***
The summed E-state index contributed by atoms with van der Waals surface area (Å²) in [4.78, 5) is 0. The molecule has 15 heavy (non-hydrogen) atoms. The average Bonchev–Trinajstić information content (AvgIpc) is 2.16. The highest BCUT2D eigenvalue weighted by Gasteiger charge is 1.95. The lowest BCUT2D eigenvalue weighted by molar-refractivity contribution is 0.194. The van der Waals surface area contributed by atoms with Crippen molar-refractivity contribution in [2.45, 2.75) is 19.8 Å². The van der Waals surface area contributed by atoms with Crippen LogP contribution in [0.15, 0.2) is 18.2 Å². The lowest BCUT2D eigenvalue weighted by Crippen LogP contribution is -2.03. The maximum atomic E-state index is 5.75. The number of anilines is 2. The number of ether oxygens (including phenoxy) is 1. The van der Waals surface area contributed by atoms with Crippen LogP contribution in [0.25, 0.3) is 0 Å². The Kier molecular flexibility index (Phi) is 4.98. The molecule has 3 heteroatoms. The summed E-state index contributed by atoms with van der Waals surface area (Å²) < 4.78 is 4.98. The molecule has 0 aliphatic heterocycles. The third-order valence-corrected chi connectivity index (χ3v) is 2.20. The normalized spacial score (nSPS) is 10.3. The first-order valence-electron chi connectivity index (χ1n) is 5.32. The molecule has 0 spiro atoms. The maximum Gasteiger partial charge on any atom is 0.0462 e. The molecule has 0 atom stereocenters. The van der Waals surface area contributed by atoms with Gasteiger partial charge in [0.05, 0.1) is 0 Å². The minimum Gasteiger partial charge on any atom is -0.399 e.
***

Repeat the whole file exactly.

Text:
The summed E-state index contributed by atoms with van der Waals surface area (Å²) in [4.78, 5) is 0. The molecule has 15 heavy (non-hydrogen) atoms. The average Bonchev–Trinajstić information content (AvgIpc) is 2.16. The highest BCUT2D eigenvalue weighted by Gasteiger charge is 1.95. The lowest BCUT2D eigenvalue weighted by molar-refractivity contribution is 0.194. The van der Waals surface area contributed by atoms with Crippen molar-refractivity contribution in [2.45, 2.75) is 19.8 Å². The van der Waals surface area contributed by atoms with Crippen LogP contribution in [0.15, 0.2) is 18.2 Å². The lowest BCUT2D eigenvalue weighted by Crippen LogP contribution is -2.03. The maximum atomic E-state index is 5.75. The number of anilines is 2. The number of ether oxygens (including phenoxy) is 1. The van der Waals surface area contributed by atoms with Crippen LogP contribution in [0.25, 0.3) is 0 Å². The Kier molecular flexibility index (Phi) is 4.98. The molecule has 3 heteroatoms. The summed E-state index contributed by atoms with van der Waals surface area (Å²) < 4.78 is 4.98. The molecule has 0 aliphatic heterocycles. The third-order valence-corrected chi connectivity index (χ3v) is 2.20. The normalized spacial score (nSPS) is 10.3. The first-order valence-electron chi connectivity index (χ1n) is 5.32. The molecule has 0 spiro atoms. The maximum Gasteiger partial charge on any atom is 0.0462 e. The molecule has 0 atom stereocenters. The van der Waals surface area contributed by atoms with Gasteiger partial charge in [0.05, 0.1) is 0 Å². The minimum Gasteiger partial charge on any atom is -0.399 e.